Newt and Callista observing Greece’s financial crisis up close and personal.
By Gary P Jackson
I guess we could call this “Newt’s Great Big Greek Vacation Adventure”!
I actually have a couple of stories where Newt has obviously lied when the truth would work better, and I’m not even talking about Newt claiming he got $1.6 million from Freddie Mac for “history lessons
Here’s a little deal from Political Wire:
Newt Gingrich “claims that it was his first wife, not Gingrich himself, who wanted their divorce in 1980, but court documents obtained by CNN appear to show otherwise.”
“The Republican presidential candidate, now in his third marriage, has been peppered with attacks and questions about his divorce from Jackie Gingrich for the past three decades.”
“Newt Gingrich filed a divorce complaint on July 14, 1980, in Carroll County, saying that “the marriage of the parties is irretriebably (sic) broken. Jackie Battley Gingrich, the congressman’s wife and the mother of Jackie Gingrich Cushman, responded by asking the judge to reject her husband’s filing.”
OK, what’s the big deal?
Seriously, what’s the big deal?
If Newt did indeed file for divorce, not the other way around, why would he feel the need to say his wife filed? What does it matter?
There’s a puff piece on Newt in the New York Times that talks about his campaign as a whole. When they get to his highly criticized trip to Greece, just as his campaign was getting started, this jewel popped up: [emphasis mine]
Gingrich says now, in what may be a characteristic bit of revisionist history, that it was clear early on that he needed to break free of his highly paid and conventional consultants, and that he and his wife, Callista, actually took their much-maligned Greek vacation last June — a pleasure trip in the middle of what was supposed to be his ramp-up as a candidate — in order to provoke a confrontation with the campaign’s leadership. (Gingrich later added that he really needed to see the Greek fiscal crisis up close.) If so, it worked, because the entire senior team quit en masse when he got back. Thus cast out into the campaign wilderness, Gingrich persevered through the summer and early fall, despite the mockery of those who considered it a sad final act. A few times, he now admits, he considered quitting.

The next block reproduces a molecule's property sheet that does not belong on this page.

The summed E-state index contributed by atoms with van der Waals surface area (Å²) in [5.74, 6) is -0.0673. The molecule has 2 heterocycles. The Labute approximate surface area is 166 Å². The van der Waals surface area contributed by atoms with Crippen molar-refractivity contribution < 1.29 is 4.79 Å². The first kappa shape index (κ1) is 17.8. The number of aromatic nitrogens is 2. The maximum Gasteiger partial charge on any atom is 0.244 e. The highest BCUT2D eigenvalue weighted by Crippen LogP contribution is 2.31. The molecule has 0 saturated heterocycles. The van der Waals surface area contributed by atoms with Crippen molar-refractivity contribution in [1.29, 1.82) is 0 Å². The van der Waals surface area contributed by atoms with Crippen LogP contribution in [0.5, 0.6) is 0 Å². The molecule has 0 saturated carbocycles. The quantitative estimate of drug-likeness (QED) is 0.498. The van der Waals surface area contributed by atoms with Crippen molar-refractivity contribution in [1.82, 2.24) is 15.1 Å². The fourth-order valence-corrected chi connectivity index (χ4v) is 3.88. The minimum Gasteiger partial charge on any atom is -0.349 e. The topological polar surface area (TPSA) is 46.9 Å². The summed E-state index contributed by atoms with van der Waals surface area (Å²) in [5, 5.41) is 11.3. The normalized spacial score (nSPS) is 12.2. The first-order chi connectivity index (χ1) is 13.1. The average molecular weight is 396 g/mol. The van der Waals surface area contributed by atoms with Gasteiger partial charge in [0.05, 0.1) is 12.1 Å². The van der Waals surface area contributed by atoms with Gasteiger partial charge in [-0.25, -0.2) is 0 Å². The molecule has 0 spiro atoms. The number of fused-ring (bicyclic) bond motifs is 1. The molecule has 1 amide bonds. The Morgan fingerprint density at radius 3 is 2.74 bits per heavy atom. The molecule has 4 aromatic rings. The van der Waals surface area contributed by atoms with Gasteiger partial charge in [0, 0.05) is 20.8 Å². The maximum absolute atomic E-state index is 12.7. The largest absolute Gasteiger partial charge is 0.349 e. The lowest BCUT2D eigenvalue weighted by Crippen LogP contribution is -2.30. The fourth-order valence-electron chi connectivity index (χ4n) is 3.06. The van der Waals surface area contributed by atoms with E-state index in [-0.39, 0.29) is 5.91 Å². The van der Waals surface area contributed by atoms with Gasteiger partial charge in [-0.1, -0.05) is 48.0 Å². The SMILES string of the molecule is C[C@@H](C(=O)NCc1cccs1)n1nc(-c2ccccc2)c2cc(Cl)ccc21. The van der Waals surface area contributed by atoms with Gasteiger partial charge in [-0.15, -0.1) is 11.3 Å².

One could go on all day long about the poor management and leadership qualities Newt exhibits here, but I think that’s pretty self evident. It looks like he’s throwing a hissy fit, sort of like when he learned he screwed the pooch getting on the Virginia ballot.
What got me, and you KNOW it’s unmitigated BS, is Newt felt he had to add that he wanted to see the Greek fiscal crisis close up. Seriously? This helps the story how?
Really, it doesn’t take a brain surgeon to figure out what went wrong in Greece. You’d think the smartest guy on earth, according to some of his supporters anyway, would INSTINCTIVELY know what happened, and why.
I’ve written a lot about Newt, the con man, most particularly of his decades long support of mandated health care, and how he’s able to con folks with his slick talk. Lately though, now that I’m actually paying attention to this fraud, I’m noticing a much deeper issue.
Newt is the sort who continually lies when the truth would work better. Now these aren’t big lies, and most are inconsequential. Meaningless really. But it says something about Newt, the man. It goes to character. It speaks to why Newt can spend his entire political career supporting socialist ideas, standing with socialists like Hillary Clinton, Nancy Pelosi, Al Gore, and many more. It’s how he can support their agenda, at the exact time Conservatives are trying to stop it, and then look you right in the eye and claim he just wanted to be part of the conversation.
In both cases, most especially in the case of the trip to Greece, this hurts his creditability. It’s almost as if he can’t help himself.
I dislike Newt Gingrich at a gut level. One can point out his flip-flops, his pallin’ around with socialists, his support for every left wing notion to come along, while spinning it into some sort of “conservative solution. But for me it goes deeper. I just don’t trust the guy. I don’t believe a word he says.
I also don’t trust him to keep his undisciplined mind in check. Newt has a lot of crazy “solutions” running around in his head. He has some good ones as well, but unfortunately, most always create more government, not less. I saw someone on Twitter today who summed up Newt perfectly. Newt is an inventor, not a leader. You never want an inventor running the company. Too scatter brained. Too many ideas, and many times, not enough discipline.
Look, we all embellish stories now and then. If you’re a hunter, fisherman, or racer, you know what I mean. The problem with Newt is he not sitting with his buddies swapping lies over a few beers. He’s running for president and trying to have us believe he’s taken in millions from big companies for “history lessons” and went on a vacation with his wife so he could observe a financial crisis first hand. Both are silly notions and hurt his cause, rather than help.
In case of the trip to Greece, why not just say everything was going to hell in a handbasket, he was frustrated, and needed time to think? No one would have thought less of him, and most can relate. The “ needing to see the Greek fiscal crisis up close” thing just sounds silly. It also destroys any credibility he might have left.
I’m no psychologist, but I see a deep character flaw in Newt that makes him particularly unfit to serve. And we’ve got enough liars in Washington now.
We need someone of character who can be trusted. Someone we won’t have to watch like a hawk watches chickens. I’m afraid babysitting a President Gingrich would be a 24/7 job.